Homeless Talk Calendar

Thursday, September 22, 2016

H.U.T.S. Ten Shelters for Ten Homeless People in Santa Rosa

H.U.T.S.

Harold's Utilitarian Transitional Shelters 

 

Harold's Story

 

H.U.T.S., with a mattress, costs about $600 each in materials and can be built with volunteer labor.  You can help!

An Introduction

I started thinking about homeless shelters as an artist looking for a solution to a problem. The more sketches I made the more clear it became what I wanted to achieve. I wanted a safe, secure shelter for a person and their possessions, one that is mobile, and allows a person to maintain their dignity. The shelter would, by necessity, be lockable while away and securable from within.

So the design criteria became: functional, lightweight, portable, easily built, and inexpensive. There had to be room to sleep comfortably, with a place to sit, and full standing headroom. A pretty tall order.

After the 1906 earthquake, San Francisco responded to the needs
of the homeless survivors, building 5,610 tiny refugee shacks.
These shelters were designed by John McLaren, the "father of
Golden Gate Park" and built by the United States Army.  The
San Francisco Chronicle said on October 21, 1906 that these
helters were "the teeniest, cutest little dovecotes of houses one ever saw”. Kitchen and bathing facilities were communal and located outside of the shacks.


For me all the pieces fell into place on a visit to San Francisco. I saw its residential architecture, and it helped inspire the ridiculous idea of putting two bay windows on a very small box. Bay windows are a defining characteristic of San Francisco homes. A garden cart was the other missing piece. If you look closely you can still see the garden cart in there! Over the cart's handles I put a shed extension, making room for a person's feet while sleeping. This allowed the shelter to look very compact and unassuming from the outside, yet feel quite roomy on the inside. Under the sleeping platform, there is interior storage for four standard 12 gallon plastic totes with hinged lids, about four suitcases worth of storage.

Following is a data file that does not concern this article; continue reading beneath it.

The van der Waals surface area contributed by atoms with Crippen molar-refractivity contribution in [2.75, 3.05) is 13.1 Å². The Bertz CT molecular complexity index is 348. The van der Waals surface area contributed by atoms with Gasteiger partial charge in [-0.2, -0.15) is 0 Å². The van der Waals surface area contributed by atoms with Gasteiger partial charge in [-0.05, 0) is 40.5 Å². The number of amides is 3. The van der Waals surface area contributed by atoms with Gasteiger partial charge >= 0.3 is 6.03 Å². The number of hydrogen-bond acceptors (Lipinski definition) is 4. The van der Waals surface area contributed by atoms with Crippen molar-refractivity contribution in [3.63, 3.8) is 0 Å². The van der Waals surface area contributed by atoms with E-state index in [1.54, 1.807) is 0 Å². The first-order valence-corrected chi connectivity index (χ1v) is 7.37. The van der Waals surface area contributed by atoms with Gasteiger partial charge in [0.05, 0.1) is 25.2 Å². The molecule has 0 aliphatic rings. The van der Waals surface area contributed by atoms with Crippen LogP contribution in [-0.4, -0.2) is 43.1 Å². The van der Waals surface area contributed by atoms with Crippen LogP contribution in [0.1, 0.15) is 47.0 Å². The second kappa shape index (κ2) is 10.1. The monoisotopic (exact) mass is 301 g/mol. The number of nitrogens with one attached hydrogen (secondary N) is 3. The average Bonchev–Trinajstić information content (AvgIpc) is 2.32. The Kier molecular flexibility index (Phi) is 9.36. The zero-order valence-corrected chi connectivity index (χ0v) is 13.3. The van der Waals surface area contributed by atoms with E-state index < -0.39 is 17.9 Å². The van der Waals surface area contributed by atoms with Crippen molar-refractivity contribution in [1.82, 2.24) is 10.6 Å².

The image of an attractive bungalow-style shelter gave me the thought that the homeless should not be hidden, they ought to be seen and accepted as part the community. Why shouldn't they be a part of the community? 86% of Sonoma County's homeless were residents when they became homeless. This is why I've tried to make the shelter fit in, and attractive, by adding various visual cues that suggest 'home' and 'house'. A grouping of H.U.T.S. will look so much better than an encampment of makeshift tents.

The Problem

Now where do they go? That is a real thorny issue. As it is now, in so many ways, the homeless are asked to be invisible, in the underlying hope that if conditions are made bad enough for them they will simply just go away. Though it is is not illegal to be homeless, it is illegal to seem homeless.

When sleeping in public is illegal, where do you sleep when there is nowhere to sleep? All this is not only crazy-making, it is foolish and cruel.

At first I had the homeless of Oakland and San Francisco in mind, since the cities tacitly allow the homeless in public so long as they do not set up a permanent residence. I thought with these vendor-like carts they could setup wherever might be acceptable that day. Should they get rousted in the middle of the night, they could more easily push down the street not having to take down a tent, load their belongings in a shopping cart, and flee with one crooked wheel clacking.

Late at night on June 27, 2016, Cirak Tesfazgi, a young homeless Eritrean man, was murdered in downtown Santa Rosa while sleeping in a store front alcove. He was by all accounts a kind, gentle soul who sold pamphlets of his poetry in front of Peet's Coffee shop.  It sent a shock through both the homeless and business communities. Under pressure, the city council's homeless policy subcommittee also took it to heart.